Dutch Django meeting: django-newsletter (Kees van Drongelen & Mathijs de Bruin)

Tags: pun, django

Kees told us briefly how he ended up with Django. He used Python before he used Django. A big boost was seeing SQLObject, an object relational mapper (ORM), at a Charleroi Europython conference. The ORM, much nicer than plain SQL, was what brought him to Django in the end.

One of their goals with django-newsletter was to make it “vandal-proof”: enforcing good habits. Just short pieces of text with an image, for instance. So it enforces a nice readable accessible newsletter with nice images and relatively short blurbs of text.

Another goal was using the admin, as it is a nice piece of functionality in Django. Settings like templates to use. Also for instance importing addresses (csv, vcards).

Installing django-newsletter is just a case of grabbing it from pypi in the usual manner. http://pypi.python.org/pypi/django-newsletter. (Tip: use django-extensions, a handy collection of tools/functionality.)

Messages are created through the admin. Fields make sure you fill in a couple of details like a proper title that make it a good readable email. In addition you add articles with an image and a piece of text. All in all it makes for a nice email.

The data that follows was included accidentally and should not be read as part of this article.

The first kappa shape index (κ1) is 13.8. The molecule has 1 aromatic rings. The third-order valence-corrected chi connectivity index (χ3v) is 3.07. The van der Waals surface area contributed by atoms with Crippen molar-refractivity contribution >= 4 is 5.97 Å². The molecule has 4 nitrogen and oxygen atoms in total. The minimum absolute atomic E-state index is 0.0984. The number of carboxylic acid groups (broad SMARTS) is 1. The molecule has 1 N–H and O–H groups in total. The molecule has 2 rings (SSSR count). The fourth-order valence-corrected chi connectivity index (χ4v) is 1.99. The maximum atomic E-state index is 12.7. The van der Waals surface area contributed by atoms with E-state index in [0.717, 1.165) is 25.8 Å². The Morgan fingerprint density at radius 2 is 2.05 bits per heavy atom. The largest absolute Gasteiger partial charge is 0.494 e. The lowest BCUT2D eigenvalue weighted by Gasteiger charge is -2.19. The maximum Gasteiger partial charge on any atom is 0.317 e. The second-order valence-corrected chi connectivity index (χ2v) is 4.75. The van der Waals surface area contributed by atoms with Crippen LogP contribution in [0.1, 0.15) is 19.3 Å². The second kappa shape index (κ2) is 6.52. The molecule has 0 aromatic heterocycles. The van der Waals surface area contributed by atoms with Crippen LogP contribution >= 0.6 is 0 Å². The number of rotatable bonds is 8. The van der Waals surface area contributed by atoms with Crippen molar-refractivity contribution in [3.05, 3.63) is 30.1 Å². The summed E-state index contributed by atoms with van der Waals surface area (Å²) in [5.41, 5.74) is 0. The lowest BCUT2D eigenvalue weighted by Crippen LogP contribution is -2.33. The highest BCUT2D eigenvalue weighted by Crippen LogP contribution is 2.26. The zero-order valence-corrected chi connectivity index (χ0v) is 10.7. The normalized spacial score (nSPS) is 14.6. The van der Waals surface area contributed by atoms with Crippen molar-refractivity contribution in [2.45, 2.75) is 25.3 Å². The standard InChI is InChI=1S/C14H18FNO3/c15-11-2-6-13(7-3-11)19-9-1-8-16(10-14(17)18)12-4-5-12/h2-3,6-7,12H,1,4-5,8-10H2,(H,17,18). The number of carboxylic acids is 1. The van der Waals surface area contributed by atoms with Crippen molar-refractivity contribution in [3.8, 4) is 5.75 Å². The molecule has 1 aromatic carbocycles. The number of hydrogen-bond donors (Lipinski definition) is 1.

Tinymce is a good editor and they use it through django-tinymce. And yes, it includes a Word paste function that cleans up the Word mess quite nicely.

Sending emails is best done through a professional email host that takes real care of deliverability and whitelisting and so. This helps a lot with spam filters and other nastinesses. (Though they currently use their own mailserver…)

They think that customers want newsletter functionality that integrates into the site. Instead of external newsletter-senders like mailchimp that provide a different user interface.

Tracking: you could add google analytics javascript code to your template. That works fine.

Ducks.  Has nothing to do with this article :-)
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My name is Reinout van Rees and I work a lot with Python (programming language) and Django (website framework). I live in The Netherlands and I'm happily married to Annie van Rees-Kooiman.

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